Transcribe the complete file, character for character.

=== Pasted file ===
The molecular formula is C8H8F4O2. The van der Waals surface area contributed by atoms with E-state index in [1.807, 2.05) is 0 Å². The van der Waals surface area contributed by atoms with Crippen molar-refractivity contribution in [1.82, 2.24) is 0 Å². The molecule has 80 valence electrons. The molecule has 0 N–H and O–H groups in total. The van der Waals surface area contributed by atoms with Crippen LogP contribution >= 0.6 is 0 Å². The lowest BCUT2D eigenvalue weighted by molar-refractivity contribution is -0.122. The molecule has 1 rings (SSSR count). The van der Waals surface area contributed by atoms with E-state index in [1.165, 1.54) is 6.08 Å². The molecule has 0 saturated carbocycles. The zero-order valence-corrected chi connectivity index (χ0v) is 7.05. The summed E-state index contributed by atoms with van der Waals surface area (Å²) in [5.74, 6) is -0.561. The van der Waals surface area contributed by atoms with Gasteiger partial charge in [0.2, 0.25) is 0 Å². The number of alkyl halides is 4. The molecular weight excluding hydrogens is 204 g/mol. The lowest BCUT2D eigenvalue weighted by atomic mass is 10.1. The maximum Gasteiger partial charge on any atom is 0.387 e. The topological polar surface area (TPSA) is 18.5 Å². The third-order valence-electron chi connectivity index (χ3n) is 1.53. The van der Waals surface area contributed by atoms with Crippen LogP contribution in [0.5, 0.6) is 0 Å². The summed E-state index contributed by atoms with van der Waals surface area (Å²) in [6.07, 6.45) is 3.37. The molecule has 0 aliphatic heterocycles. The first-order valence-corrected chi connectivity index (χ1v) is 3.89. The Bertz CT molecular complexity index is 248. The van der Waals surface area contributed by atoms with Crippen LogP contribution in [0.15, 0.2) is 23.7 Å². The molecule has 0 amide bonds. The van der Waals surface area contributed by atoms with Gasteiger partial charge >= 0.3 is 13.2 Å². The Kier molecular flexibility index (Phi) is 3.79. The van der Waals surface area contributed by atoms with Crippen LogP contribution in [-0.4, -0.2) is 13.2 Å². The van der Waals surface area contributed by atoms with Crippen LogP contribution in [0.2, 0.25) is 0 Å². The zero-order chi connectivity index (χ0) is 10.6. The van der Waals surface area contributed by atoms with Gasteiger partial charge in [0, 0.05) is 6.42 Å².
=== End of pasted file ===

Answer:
The molecular formula is C8H8F4O2. The van der Waals surface area contributed by atoms with E-state index in [1.807, 2.05) is 0 Å². The van der Waals surface area contributed by atoms with Crippen molar-refractivity contribution in [1.82, 2.24) is 0 Å². The molecule has 80 valence electrons. The molecule has 0 N–H and O–H groups in total. The van der Waals surface area contributed by atoms with Crippen LogP contribution >= 0.6 is 0 Å². The lowest BCUT2D eigenvalue weighted by molar-refractivity contribution is -0.122. The molecule has 1 rings (SSSR count). The van der Waals surface area contributed by atoms with E-state index in [1.165, 1.54) is 6.08 Å². The molecule has 0 saturated carbocycles. The zero-order valence-corrected chi connectivity index (χ0v) is 7.05. The summed E-state index contributed by atoms with van der Waals surface area (Å²) in [5.74, 6) is -0.561. The van der Waals surface area contributed by atoms with Gasteiger partial charge in [0.2, 0.25) is 0 Å². The number of alkyl halides is 4. The molecular weight excluding hydrogens is 204 g/mol. The lowest BCUT2D eigenvalue weighted by atomic mass is 10.1. The maximum Gasteiger partial charge on any atom is 0.387 e. The topological polar surface area (TPSA) is 18.5 Å². The third-order valence-electron chi connectivity index (χ3n) is 1.53. The van der Waals surface area contributed by atoms with Crippen LogP contribution in [0.5, 0.6) is 0 Å². The summed E-state index contributed by atoms with van der Waals surface area (Å²) in [6.07, 6.45) is 3.37. The molecule has 0 aliphatic heterocycles. The first-order valence-corrected chi connectivity index (χ1v) is 3.89. The Bertz CT molecular complexity index is 248. The van der Waals surface area contributed by atoms with Crippen LogP contribution in [0.15, 0.2) is 23.7 Å². The molecule has 0 amide bonds. The van der Waals surface area contributed by atoms with Gasteiger partial charge >= 0.3 is 13.2 Å². The Kier molecular flexibility index (Phi) is 3.79. The van der Waals surface area contributed by atoms with Crippen LogP contribution in [-0.4, -0.2) is 13.2 Å². The van der Waals surface area contributed by atoms with Crippen LogP contribution in [0.2, 0.25) is 0 Å². The zero-order chi connectivity index (χ0) is 10.6. The van der Waals surface area contributed by atoms with Gasteiger partial charge in [0, 0.05) is 6.42 Å².